Deja vu, in that we found ourselves once again rooting for a Miss America candidate who happens to have T1D! Yep, the amazing Caroline Carter from New Hampshire won her state pageant and became a contender to represent the USA in the annual beauty competition. Even though she didn’t get that top honor, Caroline represented our D-community well by showing off her Dexcom and Medtronic insulin pump during the competition while also raising the bar on diabetes advocacy for all types. Definitely awareness-building and shame- dispelling for the general public!

Most Ground-Breaking New Diabetes Med: Basaglar Insulin

The Angry Oscar: Big Insulin Manufacturers

OK, there also has to be recognition of the most serious, anger-inducing issue of the year: Insulin Affordability. No matter how much they try to deflect blame onto others, the three Big Insulin Makers (Lilly, Novo, Sanofi) share a brunt of the responsibility for driving up prices and therefore endangering the lives of people dependent on this drug for survival. Other players are part of the problem too, to be sure, and there is no magic bullet to fix this because you can’t just flip a switch and make insulin free of charge. But the manufacturers have been in the cross hairs more than ever lately, and for that they get one of these Oscars that no one really wants.

Tomato-In-The-Face Award: Medtronic

In what it described as a good move allowing people expanded access to insulin pumps (WTF), Medtronic signed a deal with UnitedHealthcare to make its own products the “preferred brand” of insulin pumps (read: only brand) offered to UHC plan participants. Sorry, MedT and UHC: We disagree. This doesn’t allow more access, but rather hinders it. Insulin pumps are not interchangeable commodities, no matter what some investor-types may claim. People these life- sustaining devices — that are literally tethered to their bodies 24/7 — based on a variety of important features and functions beyond the simple fact that they deliver insulin. We should all encourage innovation in medical devices that fit a variety of human needs and lifestyles, to help all manner of patients thrive. There is evidence that you’re harming PWDs in the name of profit over patients. Not cool.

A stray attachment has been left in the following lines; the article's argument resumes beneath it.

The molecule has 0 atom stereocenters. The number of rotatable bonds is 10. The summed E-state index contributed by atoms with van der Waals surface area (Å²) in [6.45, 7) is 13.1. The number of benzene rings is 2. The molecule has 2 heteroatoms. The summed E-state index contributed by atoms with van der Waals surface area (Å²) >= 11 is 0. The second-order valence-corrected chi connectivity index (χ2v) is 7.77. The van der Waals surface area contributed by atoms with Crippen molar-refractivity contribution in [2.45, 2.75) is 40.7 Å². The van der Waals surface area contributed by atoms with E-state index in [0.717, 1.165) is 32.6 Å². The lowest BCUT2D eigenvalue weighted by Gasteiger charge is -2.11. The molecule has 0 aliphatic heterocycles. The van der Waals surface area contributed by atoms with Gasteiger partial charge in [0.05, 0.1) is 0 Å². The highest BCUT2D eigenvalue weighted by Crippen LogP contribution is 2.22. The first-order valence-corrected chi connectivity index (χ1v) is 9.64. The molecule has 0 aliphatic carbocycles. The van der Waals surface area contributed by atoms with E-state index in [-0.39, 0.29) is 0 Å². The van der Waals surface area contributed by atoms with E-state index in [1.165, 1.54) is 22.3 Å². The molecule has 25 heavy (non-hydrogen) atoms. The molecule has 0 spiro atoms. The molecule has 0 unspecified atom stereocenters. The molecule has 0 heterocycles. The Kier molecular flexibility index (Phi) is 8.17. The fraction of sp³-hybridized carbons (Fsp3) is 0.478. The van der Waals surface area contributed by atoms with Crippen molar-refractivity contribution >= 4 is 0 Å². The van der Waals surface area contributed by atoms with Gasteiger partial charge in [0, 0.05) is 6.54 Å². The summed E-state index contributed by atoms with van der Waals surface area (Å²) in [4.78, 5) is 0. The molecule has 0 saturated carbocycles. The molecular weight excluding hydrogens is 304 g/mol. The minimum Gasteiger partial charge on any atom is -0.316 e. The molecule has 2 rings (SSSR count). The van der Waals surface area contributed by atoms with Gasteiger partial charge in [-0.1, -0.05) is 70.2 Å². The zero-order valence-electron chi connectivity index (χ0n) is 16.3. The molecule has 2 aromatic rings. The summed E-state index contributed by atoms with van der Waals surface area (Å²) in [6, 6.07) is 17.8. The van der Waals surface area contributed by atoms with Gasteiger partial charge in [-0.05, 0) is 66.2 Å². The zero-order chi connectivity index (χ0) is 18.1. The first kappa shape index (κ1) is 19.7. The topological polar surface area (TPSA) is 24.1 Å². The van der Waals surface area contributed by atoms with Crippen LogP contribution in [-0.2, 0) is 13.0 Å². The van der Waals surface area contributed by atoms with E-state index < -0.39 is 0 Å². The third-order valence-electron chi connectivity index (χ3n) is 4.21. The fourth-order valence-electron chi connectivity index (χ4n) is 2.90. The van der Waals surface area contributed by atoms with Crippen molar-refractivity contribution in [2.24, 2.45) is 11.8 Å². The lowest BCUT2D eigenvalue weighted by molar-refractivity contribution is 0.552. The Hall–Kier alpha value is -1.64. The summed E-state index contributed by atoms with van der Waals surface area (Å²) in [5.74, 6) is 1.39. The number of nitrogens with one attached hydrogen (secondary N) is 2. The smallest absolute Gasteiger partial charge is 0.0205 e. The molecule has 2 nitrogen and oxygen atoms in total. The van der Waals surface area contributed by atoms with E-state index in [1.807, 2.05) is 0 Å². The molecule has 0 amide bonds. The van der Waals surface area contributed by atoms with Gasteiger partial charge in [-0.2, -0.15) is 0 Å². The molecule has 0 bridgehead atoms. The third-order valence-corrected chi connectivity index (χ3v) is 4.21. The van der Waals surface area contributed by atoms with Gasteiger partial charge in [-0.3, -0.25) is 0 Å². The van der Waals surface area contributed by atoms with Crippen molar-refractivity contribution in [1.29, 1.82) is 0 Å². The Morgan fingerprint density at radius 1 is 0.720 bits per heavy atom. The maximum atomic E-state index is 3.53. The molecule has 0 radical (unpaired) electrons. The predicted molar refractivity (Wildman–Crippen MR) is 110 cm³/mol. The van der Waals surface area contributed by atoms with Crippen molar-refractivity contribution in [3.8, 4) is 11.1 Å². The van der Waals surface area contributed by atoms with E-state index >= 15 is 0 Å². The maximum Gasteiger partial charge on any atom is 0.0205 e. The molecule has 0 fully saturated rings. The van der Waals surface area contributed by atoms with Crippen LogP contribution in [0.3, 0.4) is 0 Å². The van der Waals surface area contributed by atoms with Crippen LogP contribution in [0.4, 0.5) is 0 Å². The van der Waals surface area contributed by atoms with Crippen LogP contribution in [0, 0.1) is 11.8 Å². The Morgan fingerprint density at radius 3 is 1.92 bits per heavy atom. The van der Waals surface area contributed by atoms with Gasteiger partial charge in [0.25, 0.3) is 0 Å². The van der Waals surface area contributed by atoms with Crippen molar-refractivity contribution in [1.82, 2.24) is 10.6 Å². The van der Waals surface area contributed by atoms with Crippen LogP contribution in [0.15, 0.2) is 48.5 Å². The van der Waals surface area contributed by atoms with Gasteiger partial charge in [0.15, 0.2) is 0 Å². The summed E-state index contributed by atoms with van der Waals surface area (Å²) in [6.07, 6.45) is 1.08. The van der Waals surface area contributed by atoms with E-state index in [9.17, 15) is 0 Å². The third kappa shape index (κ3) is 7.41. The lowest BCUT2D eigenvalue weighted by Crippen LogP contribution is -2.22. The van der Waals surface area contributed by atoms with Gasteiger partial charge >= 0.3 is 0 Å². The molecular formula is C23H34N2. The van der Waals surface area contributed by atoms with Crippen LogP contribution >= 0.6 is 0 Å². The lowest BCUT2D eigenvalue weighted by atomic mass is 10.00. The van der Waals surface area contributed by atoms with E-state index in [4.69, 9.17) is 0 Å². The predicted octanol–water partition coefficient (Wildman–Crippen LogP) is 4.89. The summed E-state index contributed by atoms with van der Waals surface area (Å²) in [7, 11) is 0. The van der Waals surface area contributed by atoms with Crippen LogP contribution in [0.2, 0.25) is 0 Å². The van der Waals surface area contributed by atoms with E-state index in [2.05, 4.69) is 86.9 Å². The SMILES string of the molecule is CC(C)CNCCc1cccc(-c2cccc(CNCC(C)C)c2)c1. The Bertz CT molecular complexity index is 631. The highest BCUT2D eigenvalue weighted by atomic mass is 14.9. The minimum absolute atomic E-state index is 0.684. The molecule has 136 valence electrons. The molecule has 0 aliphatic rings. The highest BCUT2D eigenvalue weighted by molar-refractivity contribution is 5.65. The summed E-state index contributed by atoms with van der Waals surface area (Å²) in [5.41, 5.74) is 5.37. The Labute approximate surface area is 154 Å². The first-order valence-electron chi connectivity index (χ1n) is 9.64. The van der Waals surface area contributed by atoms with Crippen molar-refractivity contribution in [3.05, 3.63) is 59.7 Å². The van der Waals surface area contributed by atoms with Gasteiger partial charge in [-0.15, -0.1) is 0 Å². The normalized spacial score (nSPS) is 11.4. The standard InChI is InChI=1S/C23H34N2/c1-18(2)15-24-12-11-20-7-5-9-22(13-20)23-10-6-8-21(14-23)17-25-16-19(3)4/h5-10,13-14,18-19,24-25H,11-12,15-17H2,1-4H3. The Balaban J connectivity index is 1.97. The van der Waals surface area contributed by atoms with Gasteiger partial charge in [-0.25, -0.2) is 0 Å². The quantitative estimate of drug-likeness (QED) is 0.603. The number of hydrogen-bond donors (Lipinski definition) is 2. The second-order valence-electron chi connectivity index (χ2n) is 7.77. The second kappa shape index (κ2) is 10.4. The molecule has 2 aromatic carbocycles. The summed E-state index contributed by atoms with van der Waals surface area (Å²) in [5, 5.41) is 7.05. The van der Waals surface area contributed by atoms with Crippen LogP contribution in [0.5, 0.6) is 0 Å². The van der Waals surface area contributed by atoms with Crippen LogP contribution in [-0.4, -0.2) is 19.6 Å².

The Broken-in-Half Oscar: Insurers and Pharmacy Benefit Managers

Following on the above, we’re breaking this particular ‘award’ in half, to give PBMs and Insurance Companies each a piece. They’re both part-and-parcel of the problems our D-Community faces in the broken healthcare system we have. How they operate causes confusion and simply defies logic, and it needs to be addressed. (See also, #PBMsExposed)

Most Influential Script-Writing: Diabetes Patient Advocacy Coalition

Best Diabetes Advocacy Moment: #BeyondA1C

Best in Diabetes: FDA

For the second year in a row, we have to give a top honor to the U.S. Food and Drug Administration. Seriously, the regulatory agency responsible for approving new drugs and devices, plus overseeing the safety of these treatments and tools, has transformed into a faster, more patient-centered version of itself in all things diabetes in the past few years.

Just to name a few ways: Approving the above-noted Medtronic hybrid closed loop system way sooner than anyone expected; taking the big step to look Beyond A1C and consider other aspects like glucose variability and “time in range” as diabetes end points, and moving efficiently on approving the Dexcom G5 CGM’s a “dosing claim” that sanctions it as good enough to use for insulin dosing and treatment decisions, without the mandate to do a confirmatory fingerstick first! Thank you, FDA, for listening to our D-Community and working to make sure that regulatory policy keeps up with the realities of diabetes IRL (in real life), and setting the stage for CGM to become an even more mainstream standard of care.

Honorable Mention: CMS

Lifetime Achievement Award, DOC-Style: Kitty Castellini

Many of us in the Diabetes Online Community will not forget Kitty, who was a well-known advocate and loyal friend for years. Along with being the longest- surviving pancreas transplant recipient who was basically cured of T1D for several years, she was the voice behind the 2007-founded Diabetes Living Today, one of the early online hubs bringing our community together. All of her advocacy work inspired countless people in the D-Community, not to mention made us laugh and kept us honest and focused on the most relevant topic du jour.

D-Research Supporter Lifetime Achievement Award: Alan Thicke

Our community recently said goodbye to actor and diabetes dad Alan Thicke, widely known for his acting roles over decades that included iconic father Jason Seaver on the ’80s sitcom Growing Pains. His son Brennan was diagnosed with T1D at age 4 more than three decades ago, and among other D-advocacy efforts and TV commercials through the years, Alan founded the Alan Thicke Centre for Diabetes Research in 1989.

Legendary Lifetime D-Achievement: Mary Tyler Moore

CONGRATS to all the WINNERS!

If you’re curious, be sure to check out our past Diabetes Oscar Winners for 2015 and 2014, too.

What do you think, Friends?